I run a successful dog training and daycare business. We have set out to get regulations in the industry. We work hard to show people how to successfully integrate dogs into our human world. I have poured everything into my business and have worked tirelessly to get here. I have met wonderful people, have exceptional clients, am surrounded by dogs, have made big changes and have the best team in the world. On the other side of this, I have had many dogs I love pass away. I have worked hard with owners and became very attached to their dogs, only to have to make the decision to euthanize the dog. I have seen the potential in dogs who then go into the wrong home and suffer tremendous stress and are euthanized because of it. I have worked with owners who have a wonderful dog, yet choose to ignore my advice and, in their own frustration, blame or are disappointed by the training. I have witnessed people who love animals and fight hard in rescue, save a terrified dog and then subject them to harsh training. I have become the hero and the enemy because I do not want dogs to suffer from aversive training. I have witnessed families agonizing over the behaviour of their pet. I have watched my team suffer with an owner’s decisions for a dog they are attached to. I have watched everyone in this industry tear each other apart. I have fought hard to ensure the dogs in our world get the training and handling they deserve. And these past couple of years, I feel like it has all been for nothing.

Today:

Owning a business is stressful and full of pressure. But, I always knew this is what I was meant to do. I loved every second of it and dreamed big. And this past year, I was feeling like I was losing it. I was detaching myself. Struggling. Feeling lost. And suffering. I would cry at home and tell my partner that I could not face it. Wipe my tears, put on a smile and fight my way through the day. I felt weak and was angry at myself. And in all of this effort to stay strong, I became weak and made a horrible mistake. I do not write this because I want to be a victim or to justify any mistake I have made. I believe there is a lesson in everything and I have learned a hard one.

What next:

I am dealing directly with the consequences of the mistake I made. However, I am also dealing with the deep-seated issue, which my recent mistake is of but one of many symptoms.

I have been ignoring all of the signs. I have suffered in silence for fear that it would make me look weak. I just recently returned from a trip and as we began our descent into Calgary, I was overcome with anxiety. Pain in my chest, knots in my stomach and tears began rolling down my face. I was embarrassed. I thought about reaching out to my team. I thought about talking to someone. And instead buried myself in my work. My passion has become too much, and as a result, I made a big mistake. If I can take one thing from all of this, it is that compassion fatigue is a real thing. Compassion fatigue is an epidemic in our industry. We are learning more about it and we cannot ignore it.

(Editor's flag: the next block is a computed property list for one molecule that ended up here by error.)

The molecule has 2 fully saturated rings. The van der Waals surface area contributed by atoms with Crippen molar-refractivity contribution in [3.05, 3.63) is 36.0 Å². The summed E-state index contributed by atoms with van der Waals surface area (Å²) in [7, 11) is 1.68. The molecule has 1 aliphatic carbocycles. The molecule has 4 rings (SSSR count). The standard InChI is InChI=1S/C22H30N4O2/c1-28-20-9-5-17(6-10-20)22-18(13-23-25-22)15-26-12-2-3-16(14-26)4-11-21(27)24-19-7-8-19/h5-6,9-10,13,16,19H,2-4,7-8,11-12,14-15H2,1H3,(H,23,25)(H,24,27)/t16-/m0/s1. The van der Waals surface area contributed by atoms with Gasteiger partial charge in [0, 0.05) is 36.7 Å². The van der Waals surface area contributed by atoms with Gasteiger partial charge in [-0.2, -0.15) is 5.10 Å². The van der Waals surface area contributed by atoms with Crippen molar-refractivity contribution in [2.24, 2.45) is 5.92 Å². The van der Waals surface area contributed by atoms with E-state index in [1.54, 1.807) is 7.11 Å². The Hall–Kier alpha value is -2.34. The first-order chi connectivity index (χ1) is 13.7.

So, I realize today—this very morning—that to be strong, I need to share my story. I am seeking professional help. I am going to take on a different fight. We need to help each other. I feel sick when I think of the team I have had who have suffered through this and I did not recognize the signs. Or my colleagues. Or even the professionals I have learned from. I am going to share my story, we are going to talk about this and we need to do more to help each other. We are all here because we love the animals. We cannot take care of them, if we cannot take care of ourselves. Talk about your feelings. Surround yourself with support. Seek professional help. You are not weak. The world is full of suffering, but remember that “The kindness one does for an animal may not change the world, but it will change the world for that one animal”.

2 replies
  1. Liette Thibault says:

    Awwwww. I’m so sorry to hear this Megan. I went through the same thing but with my daughter. Years later I’m finally seeking the help I need. I’m here for you.
    Liette

    Reply
    • MEGAN ARMSTRONG says:

      Thank you so much. A tremendous amount of positive came out of this that it has turned out to be a wonderful experience in the long run. Things always happen for a reason, don’t they?

      Reply

Leave a Reply

Want to join the discussion?
Feel free to contribute!

Leave a Reply

Your email address will not be published. Required fields are marked *